Through user testing, your potential users are becoming your collaborators and advisers, — and you have the opportunity to enrich your knowledge about them through high-quality qualitative data (because that’s what the conversations are.) Within the development process, this data becomes your guide for crafting a solution your audience will adore.
But all that testing MVP among users can bring you another benefit…
Faster Release To The Market
Users who test your product will become your most loyal first customers if you’ll show them value in the pre-launch process. If you document the process and listen carefully, you can use their feedback in your promotion strategy — and speak about the audience’s challenges in the audience’s tone of voice.
Their feedback will allow you to target the most critical pain points, refine your business model, monetization strategy, and the MVP itself and deliver an amazing first-run for the next wave of users. Consequently, they’ll get the word about your product to other people; referrals are one of the most efficient ways of customer acquisitions.
There’s also a question of competition. When you’re stuck in a development loop or can’t get out of the research pit, you’re still aren’t on the market — but your rivals might be. MVP is a good way to beat them to a launch and occupy a niche — with good marketing, it’s possible even with a minimal number of features.
Early-stage startups benefit a lot from building an MVP. It saves them loads of money and reduces risks that, if encountered after a full-blown, full-scale launch, can (and does) kill a business.
MVP can become an asset to your marketing strategy. Put it on the landing page — with a description of what these few features embedded in it do for user’s issues — and complement it with a form that gathers email to inform about the launch and a feedback form.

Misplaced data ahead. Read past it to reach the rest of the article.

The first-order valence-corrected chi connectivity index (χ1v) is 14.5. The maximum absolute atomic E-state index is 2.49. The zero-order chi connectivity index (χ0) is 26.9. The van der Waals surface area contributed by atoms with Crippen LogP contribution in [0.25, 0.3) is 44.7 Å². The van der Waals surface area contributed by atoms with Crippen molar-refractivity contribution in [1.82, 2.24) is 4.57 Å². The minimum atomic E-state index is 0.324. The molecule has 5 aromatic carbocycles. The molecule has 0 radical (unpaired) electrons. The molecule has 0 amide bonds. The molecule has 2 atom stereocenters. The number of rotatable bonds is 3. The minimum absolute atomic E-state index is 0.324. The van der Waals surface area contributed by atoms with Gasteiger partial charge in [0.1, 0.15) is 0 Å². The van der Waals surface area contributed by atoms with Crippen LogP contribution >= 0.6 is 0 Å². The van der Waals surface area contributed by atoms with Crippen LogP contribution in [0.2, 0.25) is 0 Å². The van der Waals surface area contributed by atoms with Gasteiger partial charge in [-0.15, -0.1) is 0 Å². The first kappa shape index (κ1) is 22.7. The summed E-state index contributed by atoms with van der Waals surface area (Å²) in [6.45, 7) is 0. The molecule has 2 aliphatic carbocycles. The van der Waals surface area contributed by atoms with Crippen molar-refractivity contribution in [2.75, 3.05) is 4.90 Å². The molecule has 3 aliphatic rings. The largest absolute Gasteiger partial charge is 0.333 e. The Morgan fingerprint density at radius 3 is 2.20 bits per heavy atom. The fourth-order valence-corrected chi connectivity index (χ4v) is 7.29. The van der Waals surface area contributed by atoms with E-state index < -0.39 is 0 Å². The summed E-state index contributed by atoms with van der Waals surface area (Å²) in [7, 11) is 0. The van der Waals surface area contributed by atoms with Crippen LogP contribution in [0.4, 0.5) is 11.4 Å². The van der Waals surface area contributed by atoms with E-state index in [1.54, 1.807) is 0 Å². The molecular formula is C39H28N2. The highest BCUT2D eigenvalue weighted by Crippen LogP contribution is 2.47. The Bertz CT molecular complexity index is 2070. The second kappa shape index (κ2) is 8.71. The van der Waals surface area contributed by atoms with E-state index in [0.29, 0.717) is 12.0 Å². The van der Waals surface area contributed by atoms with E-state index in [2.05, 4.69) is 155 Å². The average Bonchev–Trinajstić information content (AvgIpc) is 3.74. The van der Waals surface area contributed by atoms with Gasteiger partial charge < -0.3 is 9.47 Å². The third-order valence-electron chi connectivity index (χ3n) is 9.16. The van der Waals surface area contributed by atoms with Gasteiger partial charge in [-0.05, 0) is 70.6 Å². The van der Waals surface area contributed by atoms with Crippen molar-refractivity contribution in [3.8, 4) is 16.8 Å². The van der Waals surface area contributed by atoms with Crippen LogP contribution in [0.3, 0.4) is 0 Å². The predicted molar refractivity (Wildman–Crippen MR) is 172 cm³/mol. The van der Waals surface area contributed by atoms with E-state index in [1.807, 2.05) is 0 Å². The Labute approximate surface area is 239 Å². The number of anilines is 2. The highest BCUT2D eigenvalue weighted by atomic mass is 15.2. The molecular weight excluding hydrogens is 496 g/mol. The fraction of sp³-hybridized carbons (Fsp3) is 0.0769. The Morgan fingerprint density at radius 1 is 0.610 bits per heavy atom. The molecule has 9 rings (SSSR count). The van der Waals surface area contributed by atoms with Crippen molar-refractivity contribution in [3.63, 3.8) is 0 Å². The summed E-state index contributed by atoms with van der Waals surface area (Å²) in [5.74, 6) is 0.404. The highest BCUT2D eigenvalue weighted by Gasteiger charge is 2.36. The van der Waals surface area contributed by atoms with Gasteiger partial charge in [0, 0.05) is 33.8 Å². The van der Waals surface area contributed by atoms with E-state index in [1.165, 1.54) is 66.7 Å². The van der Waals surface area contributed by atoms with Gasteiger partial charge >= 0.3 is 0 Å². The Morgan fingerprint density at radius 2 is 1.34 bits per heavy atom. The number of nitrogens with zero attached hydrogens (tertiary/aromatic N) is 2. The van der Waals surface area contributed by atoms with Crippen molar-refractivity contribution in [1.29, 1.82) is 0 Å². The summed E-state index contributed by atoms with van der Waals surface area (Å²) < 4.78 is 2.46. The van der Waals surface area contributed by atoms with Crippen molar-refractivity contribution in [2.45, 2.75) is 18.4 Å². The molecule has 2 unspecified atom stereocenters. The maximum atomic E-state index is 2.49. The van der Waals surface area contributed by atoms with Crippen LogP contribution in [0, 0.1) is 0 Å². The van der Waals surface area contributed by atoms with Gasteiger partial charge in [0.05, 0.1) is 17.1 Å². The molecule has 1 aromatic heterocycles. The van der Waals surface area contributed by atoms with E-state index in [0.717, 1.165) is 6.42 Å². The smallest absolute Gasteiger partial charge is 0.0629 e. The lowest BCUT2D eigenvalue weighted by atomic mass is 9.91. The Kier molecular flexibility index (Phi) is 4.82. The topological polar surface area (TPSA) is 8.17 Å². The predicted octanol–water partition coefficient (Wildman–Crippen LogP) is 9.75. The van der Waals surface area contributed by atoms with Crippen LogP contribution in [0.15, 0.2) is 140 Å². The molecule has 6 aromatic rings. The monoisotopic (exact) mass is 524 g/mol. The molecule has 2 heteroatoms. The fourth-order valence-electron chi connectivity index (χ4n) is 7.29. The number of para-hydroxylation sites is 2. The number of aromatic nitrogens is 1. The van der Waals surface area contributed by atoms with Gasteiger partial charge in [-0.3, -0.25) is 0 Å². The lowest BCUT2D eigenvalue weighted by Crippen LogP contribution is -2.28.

You can also show the process of MVP development — and scaling and refining process after MVP launch — in your social media. Users always trust companies who express their humanity and share info about their internal processes in an honest, open tone more than those who do tedious corporate talks about perks that bring their Amazing Shiny NewGen Tech. Even if you are building MVP within a B2B business model.
Finally, a word about B2B. Often, startup founders forget that what they think processes in, for instance, banking and travel look like is based on a lot of conjectures rather than facts. User testing is possible and very helpful for your startup if you plan to build an enterprise solution, automation software, or any other tech that will be used by the organization rather than the individual. Find people from the target industries.
Partner with companies from there — try, even if they are intimidatingly successful and popular; even if it’s just for an MVP testing period (they will want to stay if you show good results and customer service). Don’t hesitate to reach out to businesses who, you think, will become ideal customers for your solutions — and do it as early as possible in your operations.